Governance, and more specifically governance agility is a topic in the project management field that has grown increasingly important in recent years. Contextually, governance refers to the level of decision making power that is needed to run and maintain operation of a project. When undertaking governance there is a fine balance between ensuring optimal operational performance, and the flexibility needed to adapt to new problems and obstacles that may arise throughout the duration of a project.
It is a frequent problem that project governance is confused, and this could lead to a crippling of organisational processes potentially stalling a project and therefore potentially leading to cost blowouts and a decrease of project team morale. Project governance therefore, increasingly becomes an important part of project management. More complex and detail oriented projects require such a level of organisation that without the set structure of governance, it is impossible to control them effectively.
It is a surprising statistic that just 81% of organisations employ formal governance processes in project management; however, most of these processes are tailored to give the appearance of a high amount of rigour around the initial stages of a project. It appears that governance is not frequently reviewed throughout the continual progress of the project, meaning that they do not adapt to ensure efficiency. This commonly leads to sub-optimal results being achieved or benefits being eroded..
Just 28% of organisations continually monitor and review governance and other processes. The lack of benefits review is highly concerning. Without it, it is impossible to discover the true value and success of a project. This may lead to serious consequences. If a project is failing and it is not realised until too late, it can have major financial and career ending consequences. Therefore strong and effective implementation of governance processes is something that an organisation must have.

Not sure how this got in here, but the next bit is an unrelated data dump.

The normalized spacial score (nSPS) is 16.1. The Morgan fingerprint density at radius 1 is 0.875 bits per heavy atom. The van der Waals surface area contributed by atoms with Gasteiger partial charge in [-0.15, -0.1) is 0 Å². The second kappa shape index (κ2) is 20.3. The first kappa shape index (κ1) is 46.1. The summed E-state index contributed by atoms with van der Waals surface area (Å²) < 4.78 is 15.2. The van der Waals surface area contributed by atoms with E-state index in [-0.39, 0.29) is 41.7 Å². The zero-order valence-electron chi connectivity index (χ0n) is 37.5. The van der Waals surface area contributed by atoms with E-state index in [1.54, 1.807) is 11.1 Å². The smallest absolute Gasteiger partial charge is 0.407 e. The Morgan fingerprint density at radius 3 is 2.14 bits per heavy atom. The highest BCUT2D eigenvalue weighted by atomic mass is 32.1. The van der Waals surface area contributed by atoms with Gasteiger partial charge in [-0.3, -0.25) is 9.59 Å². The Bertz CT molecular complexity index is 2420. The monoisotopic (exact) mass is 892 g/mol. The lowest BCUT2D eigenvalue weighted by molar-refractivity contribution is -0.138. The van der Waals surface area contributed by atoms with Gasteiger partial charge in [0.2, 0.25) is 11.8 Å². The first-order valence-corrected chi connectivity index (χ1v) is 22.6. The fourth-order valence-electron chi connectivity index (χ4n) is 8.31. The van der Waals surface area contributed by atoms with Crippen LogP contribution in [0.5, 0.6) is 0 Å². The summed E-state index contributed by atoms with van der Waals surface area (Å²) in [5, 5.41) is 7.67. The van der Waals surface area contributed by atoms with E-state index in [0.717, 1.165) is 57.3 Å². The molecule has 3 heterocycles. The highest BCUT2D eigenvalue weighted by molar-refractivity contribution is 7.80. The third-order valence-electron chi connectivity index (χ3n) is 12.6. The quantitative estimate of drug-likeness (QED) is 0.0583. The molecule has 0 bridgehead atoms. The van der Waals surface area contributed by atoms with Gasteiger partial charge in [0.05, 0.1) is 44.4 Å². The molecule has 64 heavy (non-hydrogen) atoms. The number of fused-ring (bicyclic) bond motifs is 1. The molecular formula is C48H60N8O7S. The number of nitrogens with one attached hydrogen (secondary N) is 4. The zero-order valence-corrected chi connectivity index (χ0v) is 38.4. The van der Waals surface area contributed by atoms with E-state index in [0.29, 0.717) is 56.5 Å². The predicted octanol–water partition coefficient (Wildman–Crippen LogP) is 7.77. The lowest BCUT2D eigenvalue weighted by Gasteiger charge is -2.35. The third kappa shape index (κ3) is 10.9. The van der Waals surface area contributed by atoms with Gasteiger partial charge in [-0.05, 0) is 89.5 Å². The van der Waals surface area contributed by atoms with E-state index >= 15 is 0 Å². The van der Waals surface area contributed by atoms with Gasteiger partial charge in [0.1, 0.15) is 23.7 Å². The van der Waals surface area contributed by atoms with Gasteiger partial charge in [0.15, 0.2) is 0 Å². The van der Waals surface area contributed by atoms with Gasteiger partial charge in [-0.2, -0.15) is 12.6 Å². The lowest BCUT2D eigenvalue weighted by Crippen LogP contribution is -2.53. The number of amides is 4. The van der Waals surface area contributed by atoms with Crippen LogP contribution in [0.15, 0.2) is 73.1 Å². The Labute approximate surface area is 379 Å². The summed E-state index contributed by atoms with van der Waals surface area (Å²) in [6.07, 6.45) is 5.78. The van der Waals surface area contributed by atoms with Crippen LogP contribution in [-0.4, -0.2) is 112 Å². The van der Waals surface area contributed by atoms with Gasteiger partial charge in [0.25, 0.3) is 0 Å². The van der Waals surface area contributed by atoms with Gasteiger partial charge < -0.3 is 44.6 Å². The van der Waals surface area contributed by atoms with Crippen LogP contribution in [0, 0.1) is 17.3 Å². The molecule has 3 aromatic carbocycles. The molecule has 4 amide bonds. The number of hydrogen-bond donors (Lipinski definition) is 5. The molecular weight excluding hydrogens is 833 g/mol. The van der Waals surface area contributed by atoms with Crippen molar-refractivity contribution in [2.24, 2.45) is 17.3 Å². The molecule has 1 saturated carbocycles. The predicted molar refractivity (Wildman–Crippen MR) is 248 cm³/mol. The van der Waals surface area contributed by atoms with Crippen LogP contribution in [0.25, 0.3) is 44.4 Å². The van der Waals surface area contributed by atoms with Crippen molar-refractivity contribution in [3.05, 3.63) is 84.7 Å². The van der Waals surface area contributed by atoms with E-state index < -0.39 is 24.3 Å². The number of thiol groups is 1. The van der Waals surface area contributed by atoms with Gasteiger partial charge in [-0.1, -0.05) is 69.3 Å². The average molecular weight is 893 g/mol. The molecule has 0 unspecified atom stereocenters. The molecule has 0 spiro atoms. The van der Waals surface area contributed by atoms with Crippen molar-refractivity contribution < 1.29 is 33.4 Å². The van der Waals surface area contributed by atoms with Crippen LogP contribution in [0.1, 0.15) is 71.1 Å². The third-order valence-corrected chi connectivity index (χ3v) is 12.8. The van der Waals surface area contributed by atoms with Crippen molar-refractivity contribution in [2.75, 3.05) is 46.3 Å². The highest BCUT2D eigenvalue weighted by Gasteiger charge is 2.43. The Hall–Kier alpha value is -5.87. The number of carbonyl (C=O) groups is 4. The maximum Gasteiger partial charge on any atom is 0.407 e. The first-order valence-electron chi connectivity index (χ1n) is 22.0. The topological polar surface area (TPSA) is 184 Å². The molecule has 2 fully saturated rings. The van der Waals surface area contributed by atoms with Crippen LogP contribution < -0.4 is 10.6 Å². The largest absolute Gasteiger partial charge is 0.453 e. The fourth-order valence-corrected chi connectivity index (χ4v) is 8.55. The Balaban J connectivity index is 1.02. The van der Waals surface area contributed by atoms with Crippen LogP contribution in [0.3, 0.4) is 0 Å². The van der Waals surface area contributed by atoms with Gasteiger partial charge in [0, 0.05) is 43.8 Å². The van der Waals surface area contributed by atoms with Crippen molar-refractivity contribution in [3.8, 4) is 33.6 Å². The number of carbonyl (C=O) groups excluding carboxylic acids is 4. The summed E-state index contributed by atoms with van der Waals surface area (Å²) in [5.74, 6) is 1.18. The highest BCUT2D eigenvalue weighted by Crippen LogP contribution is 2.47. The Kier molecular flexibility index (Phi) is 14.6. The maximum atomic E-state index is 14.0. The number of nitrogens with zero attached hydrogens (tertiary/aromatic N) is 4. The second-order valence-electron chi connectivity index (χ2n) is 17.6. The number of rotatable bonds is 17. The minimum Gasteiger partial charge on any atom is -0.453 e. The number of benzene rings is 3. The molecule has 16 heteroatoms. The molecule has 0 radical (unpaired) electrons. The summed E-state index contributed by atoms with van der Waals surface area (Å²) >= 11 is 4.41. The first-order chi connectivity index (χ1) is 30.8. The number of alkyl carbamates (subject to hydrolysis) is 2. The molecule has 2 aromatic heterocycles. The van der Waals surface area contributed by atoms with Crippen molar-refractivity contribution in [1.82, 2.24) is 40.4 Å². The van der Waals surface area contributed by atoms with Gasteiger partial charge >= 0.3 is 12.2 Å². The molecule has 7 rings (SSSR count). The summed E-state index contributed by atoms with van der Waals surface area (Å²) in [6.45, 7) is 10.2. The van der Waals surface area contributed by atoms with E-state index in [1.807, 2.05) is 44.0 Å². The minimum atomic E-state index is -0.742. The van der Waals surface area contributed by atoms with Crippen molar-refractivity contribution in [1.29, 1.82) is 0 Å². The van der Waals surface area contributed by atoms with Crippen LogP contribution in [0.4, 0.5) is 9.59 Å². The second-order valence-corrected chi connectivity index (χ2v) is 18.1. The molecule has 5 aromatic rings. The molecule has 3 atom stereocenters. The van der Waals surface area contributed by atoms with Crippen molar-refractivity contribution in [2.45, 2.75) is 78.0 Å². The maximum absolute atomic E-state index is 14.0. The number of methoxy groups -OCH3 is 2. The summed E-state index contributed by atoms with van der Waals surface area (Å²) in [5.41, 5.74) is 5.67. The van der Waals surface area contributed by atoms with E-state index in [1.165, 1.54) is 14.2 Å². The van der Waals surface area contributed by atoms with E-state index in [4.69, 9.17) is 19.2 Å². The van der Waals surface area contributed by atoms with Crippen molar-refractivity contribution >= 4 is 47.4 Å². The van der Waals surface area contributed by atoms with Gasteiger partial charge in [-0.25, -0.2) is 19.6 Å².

Governance relies on asking the right questions at the right time during Project Delivery. If the wrong questions are asked then you are unlikely to get the information you need to make good decisions
Good questions to ask include:
- Are we running the right projects to achieve our business objectives?
- Are the business benefits still achievable?
- Do we have the resources and capability to deliver this project/all projects?
- Do we have an engaged sponsor?
- Are we supporting our project team?
If you face challenges with establishing/operating governance or educating senior executives contact us today to find out how we can help.
“81% of organisations state that they have formal governance processes in place however these processes generally focus on providing a high degree of rigour around project justification in the initial stages of a project. Once funding has been approved then governance tends to relax into tracking against deliverables, budget, and time only”